Research studies have shown that for the average person the flu vaccine is only effective about 50% of the time. Effectiveness drops dramatically for those individuals over age 65 to less than 9% effective to prevent the flu. I am now a nurse practitioner but worked as RN when I was pregnant. Thankfully I was able to refuse the flu vaccine and wear a mask. Many people don’t realize that all vaccines have an adjuvant which is usually some form of heavy metal. Our day to day environment has a number of toxic exposures so limiting exposure to contaminants is of interest to all individuals, especially a pregnant woman. During all pregnancy and especially during the periods of rapid cell division and organ formation any and all avoidable toxic exposures should be avoided. The research is proof that to decide whether or not the flu vaccine is effective you may as well just flip a coin. Is someone from the CDC going to come and take care of this woman’s child if this little is injured by the vaccine? That hospital has a lot of nerve and if it were me I would certainly seek legal action. Let each person do their due diligence to decide what’s best, this is America after all. Forcing people to anything to their bodies with out very convincing literature is simply wrong.

  2. Rebekah says:

    I’m afraid I have to disagree with you on this one. I think you’re turning this into something it’s not. This is not about gender bias. The hospital has a right and a necessity to protect it’s patients. If it is company policy for ALL staff to be vaccinated, then ALL staff should be held to this standard. As a nurse, she comes into contact with people with compromised immune systems all day long. Think about it- would you want someone with the flu taking care of you or your child? If she doesn’t want the vaccine because she’s afraid it might harm her baby, she should also think about the effect she constant contact with diseases and a very rigorous schedule could have. Maybe during her high risk pregnancy, she should take a hiatus from nursing anyway. And by the way, a flat-out refusal to adhere to company policy would also get a man fired.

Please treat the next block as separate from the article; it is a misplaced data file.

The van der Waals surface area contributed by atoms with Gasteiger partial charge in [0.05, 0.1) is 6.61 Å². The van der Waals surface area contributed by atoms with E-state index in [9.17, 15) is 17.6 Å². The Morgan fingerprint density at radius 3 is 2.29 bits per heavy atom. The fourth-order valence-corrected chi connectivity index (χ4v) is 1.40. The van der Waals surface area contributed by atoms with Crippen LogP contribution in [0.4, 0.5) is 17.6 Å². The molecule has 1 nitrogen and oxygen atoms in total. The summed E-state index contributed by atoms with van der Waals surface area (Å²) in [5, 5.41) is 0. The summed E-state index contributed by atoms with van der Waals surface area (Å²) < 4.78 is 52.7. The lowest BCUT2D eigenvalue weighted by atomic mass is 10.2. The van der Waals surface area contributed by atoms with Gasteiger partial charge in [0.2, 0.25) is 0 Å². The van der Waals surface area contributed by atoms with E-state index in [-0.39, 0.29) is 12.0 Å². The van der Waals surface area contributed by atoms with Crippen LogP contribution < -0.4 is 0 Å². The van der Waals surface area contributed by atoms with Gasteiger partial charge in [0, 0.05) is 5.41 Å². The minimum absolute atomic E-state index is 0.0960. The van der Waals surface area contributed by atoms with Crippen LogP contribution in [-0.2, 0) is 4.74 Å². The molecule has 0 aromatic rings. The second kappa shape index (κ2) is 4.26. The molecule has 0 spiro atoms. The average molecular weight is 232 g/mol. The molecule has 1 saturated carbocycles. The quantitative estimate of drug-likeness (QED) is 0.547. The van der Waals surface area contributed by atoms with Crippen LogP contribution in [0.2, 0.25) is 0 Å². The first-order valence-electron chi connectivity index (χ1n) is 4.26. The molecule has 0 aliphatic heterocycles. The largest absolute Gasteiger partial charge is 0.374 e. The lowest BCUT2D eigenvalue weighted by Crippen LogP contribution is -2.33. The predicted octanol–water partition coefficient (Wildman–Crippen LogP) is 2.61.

• Wendy says:

      I agree with Rebekah as well – I don’t think this is at all a gender issue. I understand the overwhelming desire to protect your unborn baby (I worried/panicked/flipped out about every possible toxin and exposure when pregnant with my son), but if you’re a healthcare worker, you should be required to get vaccinated. To me it’s a reasonable policy and job requirement in order to protect (as best they can) patients.

    • gfeld says:

      This is what I believe as well. You said it well, Rebekah.

    • Seity says:

      I agree with you 100%

    • Kim Shannon says:

      Hi Rebekah! It’s not that I mean to turn this into gender bias, but more so the bias against a mother’s personal decisions for her unborn baby with the same respect someone is able to exempt these same issues for religious reasons; and men don’t have to consider how something will affect an unborn fetus within their bodies. Company rules are company rules, and I understand the importance a hospital may place on employees receiving vaccines, but I don’t think they needed to fire her if they could allow her to wear a face mask, like others are able to. And if she did get the flu, she should absolutely be required to stay home until she was once again healthy. Anyone with the flu should stay away from as many people as they can in order to prevent spreading the virus. In any case, I’m sure there are many opinions on this story, and I thank you for sharing yours! That’s why this community is so great. I love that we can all share our opinions and learn different viewpoints from each other!